|Safety concerns: Shrimps at a seafood restaurant in Guangzhou, China. In 2006-07, Europe was the largest market for Indian marine exports, accounting for nearly 33% of the total exports worth $1.8 billion.|
Officials of Marine Products Export Development Authority (MPEDA) and Seafood Exporters Association of India (SEAI) confirmed that there have been a few rejections, but said there was no cause for alarm.
A.J. Tharakan, national president of SEAI and vice-chairman of MPEDA, said the consignments rejected were mainly from Andhra Pradesh. The trade promotion body has initiated steps to ensure quality at the farm level, he said.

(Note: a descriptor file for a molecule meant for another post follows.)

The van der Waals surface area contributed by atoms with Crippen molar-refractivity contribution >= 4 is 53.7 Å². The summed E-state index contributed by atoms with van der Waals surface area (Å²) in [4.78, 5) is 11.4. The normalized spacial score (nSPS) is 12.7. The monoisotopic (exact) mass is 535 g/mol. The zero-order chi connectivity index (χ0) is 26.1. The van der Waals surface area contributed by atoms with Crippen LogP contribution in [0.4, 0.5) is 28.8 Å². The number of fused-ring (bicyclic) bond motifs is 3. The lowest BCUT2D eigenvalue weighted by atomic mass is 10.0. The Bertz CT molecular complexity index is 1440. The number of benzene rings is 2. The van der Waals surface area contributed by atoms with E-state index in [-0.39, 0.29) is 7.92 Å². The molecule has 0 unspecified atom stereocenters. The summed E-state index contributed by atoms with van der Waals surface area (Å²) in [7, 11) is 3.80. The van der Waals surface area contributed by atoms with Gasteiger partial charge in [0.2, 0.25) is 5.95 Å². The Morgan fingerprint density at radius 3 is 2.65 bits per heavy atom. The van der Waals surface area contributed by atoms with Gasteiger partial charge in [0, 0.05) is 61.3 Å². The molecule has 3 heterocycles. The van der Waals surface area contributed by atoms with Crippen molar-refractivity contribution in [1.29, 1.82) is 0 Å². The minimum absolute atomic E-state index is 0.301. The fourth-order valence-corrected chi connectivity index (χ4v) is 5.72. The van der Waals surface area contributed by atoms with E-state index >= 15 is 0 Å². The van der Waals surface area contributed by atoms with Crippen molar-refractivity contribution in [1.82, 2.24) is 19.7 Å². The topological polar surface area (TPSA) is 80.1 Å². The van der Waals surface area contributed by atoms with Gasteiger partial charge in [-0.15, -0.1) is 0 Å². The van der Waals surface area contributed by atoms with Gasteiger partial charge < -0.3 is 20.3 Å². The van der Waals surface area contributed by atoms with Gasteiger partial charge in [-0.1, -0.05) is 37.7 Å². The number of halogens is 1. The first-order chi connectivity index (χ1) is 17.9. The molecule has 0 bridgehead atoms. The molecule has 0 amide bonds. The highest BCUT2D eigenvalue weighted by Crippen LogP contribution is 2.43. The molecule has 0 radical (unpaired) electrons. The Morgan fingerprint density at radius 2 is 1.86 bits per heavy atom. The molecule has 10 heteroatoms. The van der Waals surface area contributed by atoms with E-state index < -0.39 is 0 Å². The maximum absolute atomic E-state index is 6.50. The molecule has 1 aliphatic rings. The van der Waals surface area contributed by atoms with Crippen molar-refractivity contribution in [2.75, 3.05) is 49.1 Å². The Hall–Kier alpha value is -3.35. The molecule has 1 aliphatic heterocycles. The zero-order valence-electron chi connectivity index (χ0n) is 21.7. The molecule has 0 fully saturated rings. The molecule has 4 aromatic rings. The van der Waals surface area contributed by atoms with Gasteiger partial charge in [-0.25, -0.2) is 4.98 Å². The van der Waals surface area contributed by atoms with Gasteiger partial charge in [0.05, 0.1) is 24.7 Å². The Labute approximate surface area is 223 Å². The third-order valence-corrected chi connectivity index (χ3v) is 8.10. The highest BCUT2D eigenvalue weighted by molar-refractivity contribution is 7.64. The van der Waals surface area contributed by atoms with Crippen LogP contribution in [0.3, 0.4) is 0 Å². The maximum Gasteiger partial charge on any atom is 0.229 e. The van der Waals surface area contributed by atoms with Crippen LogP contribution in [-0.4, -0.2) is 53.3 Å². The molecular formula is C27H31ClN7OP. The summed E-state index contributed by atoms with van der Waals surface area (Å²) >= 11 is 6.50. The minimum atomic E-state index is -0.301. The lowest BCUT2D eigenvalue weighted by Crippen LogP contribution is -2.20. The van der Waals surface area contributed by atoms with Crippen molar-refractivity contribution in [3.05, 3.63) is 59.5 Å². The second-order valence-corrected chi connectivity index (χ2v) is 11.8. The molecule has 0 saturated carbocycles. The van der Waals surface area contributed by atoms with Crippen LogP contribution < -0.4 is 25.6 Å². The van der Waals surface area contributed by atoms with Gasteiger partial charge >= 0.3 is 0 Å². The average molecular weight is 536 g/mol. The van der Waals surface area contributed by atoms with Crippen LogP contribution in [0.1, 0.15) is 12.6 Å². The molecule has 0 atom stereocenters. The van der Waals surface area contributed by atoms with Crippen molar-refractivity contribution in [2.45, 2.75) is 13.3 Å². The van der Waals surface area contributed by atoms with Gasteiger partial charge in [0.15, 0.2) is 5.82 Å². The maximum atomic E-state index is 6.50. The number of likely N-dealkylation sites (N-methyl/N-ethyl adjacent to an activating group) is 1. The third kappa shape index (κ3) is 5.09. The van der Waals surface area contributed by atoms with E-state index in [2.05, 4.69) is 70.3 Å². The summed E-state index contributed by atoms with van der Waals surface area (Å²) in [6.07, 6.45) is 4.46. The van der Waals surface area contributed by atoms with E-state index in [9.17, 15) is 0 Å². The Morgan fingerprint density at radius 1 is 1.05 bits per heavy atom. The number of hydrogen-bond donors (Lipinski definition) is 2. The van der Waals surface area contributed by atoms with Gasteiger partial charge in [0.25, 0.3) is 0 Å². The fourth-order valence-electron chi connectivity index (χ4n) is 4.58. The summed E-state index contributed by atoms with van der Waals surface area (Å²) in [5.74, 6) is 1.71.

With Indian shrimp exports attracting anti-dumping duty in the US, Europe is fast emerging as a major destination for marine exports from the country.
In 2006-07, Europe was the largest market for Indian marine exports, accounting for nearly 33% of the total exports worth $1.8 billion (Rs7,074 crore). Aquaculture contributed 45% of the total exports. According to the EU, it is possible to define a limit below which food containing such residue could be considered safe, but the commonly used antibiotics in aquaculture farms—chloramphenicol and nitrofuran—are considered potentially harmful at any level. Chloramphenicol could be fatal while nitrofuran is believed to cause damage to genes, which could lead to cancer.